Battlefield 4's Rocky Launch "Absolutely" Damaged Player Trust, Producer Says

"I think we have to earn that back," producer David Sirland says.

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Battlefield 4's rocky launch "absolutely" damaged the trust gamers have in developer DICE's ability to release a game smoothly. That's according to DICE LA producer David Sirland, who told me in an interview today that future installments won't suffer the same fate because DICE has changed its processes.

"I can absolutely say that we lost [player] trust in the game's launch and the early parts of the year," Sirland said. "We still probably have a lot of players who won't trust us to deliver a stable launch or a stable game. I don't want to say anything because I want to do. I want them to look at what we're doing and what we are going to do and that would be my answer. I think we have to do things to get them to trust us, not say things to get them to trust us. Show by doing."

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For upcoming Battlefield games, Sirland said, "I am certain that [Battlefield 4's troubled launch] won't be repeated because we've changed the way we work." Part of this change is developing games more out in the open and letting gamers play new titles earlier in the development process. Sound familiar? That's the message EA CEO Andrew Wilson has been repeating in seemingly every interview he's given since he was named top executive at the company last year.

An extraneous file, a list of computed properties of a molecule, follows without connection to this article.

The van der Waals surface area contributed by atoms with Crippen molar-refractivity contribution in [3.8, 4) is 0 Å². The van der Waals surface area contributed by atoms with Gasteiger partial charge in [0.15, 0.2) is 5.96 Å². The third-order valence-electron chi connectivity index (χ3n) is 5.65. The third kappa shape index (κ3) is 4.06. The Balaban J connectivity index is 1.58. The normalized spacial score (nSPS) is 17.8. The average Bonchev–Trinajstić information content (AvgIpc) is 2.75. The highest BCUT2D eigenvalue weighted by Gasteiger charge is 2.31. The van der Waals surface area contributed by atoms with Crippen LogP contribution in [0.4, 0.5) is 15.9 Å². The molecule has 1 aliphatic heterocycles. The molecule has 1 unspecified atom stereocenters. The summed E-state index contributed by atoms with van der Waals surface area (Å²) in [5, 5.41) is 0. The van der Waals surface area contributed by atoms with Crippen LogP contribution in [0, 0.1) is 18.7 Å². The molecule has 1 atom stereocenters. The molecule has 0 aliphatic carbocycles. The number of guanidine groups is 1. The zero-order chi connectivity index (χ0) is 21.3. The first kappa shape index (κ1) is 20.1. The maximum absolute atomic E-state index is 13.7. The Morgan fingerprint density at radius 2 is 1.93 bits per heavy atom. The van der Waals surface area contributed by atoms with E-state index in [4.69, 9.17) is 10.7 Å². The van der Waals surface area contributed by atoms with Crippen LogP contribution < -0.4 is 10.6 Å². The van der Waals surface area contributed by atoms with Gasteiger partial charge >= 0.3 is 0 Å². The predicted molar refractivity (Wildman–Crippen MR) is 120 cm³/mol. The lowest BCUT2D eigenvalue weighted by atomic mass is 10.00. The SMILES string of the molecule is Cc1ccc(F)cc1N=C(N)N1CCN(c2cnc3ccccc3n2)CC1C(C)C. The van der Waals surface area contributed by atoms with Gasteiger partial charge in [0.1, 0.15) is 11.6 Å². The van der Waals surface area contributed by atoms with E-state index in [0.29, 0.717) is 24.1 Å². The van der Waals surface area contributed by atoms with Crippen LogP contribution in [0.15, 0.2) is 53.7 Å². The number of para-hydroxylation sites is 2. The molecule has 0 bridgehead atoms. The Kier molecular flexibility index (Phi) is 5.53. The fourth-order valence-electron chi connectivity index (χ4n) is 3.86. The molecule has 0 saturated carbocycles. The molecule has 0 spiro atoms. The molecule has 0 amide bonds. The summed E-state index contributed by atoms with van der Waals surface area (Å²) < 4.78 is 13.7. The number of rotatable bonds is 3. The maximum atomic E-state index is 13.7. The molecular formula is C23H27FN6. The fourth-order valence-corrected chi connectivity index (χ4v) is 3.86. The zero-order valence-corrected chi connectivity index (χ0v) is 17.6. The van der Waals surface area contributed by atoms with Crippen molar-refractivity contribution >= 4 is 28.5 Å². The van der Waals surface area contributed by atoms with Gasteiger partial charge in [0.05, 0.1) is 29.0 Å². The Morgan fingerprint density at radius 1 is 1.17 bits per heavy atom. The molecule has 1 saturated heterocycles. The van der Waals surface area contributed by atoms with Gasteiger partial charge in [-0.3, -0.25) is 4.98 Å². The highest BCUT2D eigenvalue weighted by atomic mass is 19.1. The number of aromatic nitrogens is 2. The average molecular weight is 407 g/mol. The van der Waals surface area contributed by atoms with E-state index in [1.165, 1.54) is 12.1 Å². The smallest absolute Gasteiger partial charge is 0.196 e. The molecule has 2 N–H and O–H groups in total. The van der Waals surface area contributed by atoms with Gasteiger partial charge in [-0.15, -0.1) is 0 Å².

"It's just a giant project, any Battlefield game is a giant project," Sirland said. "And the more input you can get early, the better, and the more you can be open with changes you're making or ideas you have, the better, I think. Because our community is much smarter than we probably give them credit for."

EA is already putting this idea to work. The company held a public beta for Battlefield Hardline on PlayStation 4 and PC back in June, and a second beta is coming to all platforms (PS3, PS4, Xbox 360, Xbox One, PC) later this year. The game was originally pegged to launch in October 2014, but is now scheduled to be released in February 2015. EA delayed the game not because of game-breaking bugs, but rather because players were calling for more innovation, according to Wilson.

The issues Battelfield 4 faced at launch were numerous and significant. Some gamers could not play at all for extended periods of time, and EA was even sued over the bugs. This was somewhat of a "curveball" for EA, Sirland said, in part because the beta went quite well and was very stable.

"We were stoked to release the game and we thought it would be a great launch," he said. "Sure, there would be issues; there's always issues. But we didn't think there would be issues to this degree."

At the close of my talk with Sirland today, I asked if he thought the Battlefield franchise had been damaged at all by Battlefield 4's...memorable...launch.

"I think from a trust perspective, absolutely," he said. "I think we have to earn that back. That's why I'm here. That's my end goal. I want to earn our trust back and I want to make them happy and like Battlefield again."

Check back later for GameSpot's full interview with Sirland, which touches on Battlefield 4's major fall patch, the importance of the game's Community Test Environment, and more on the title's fifth and final DLC expansion, which is appropriately titled Final Stand.

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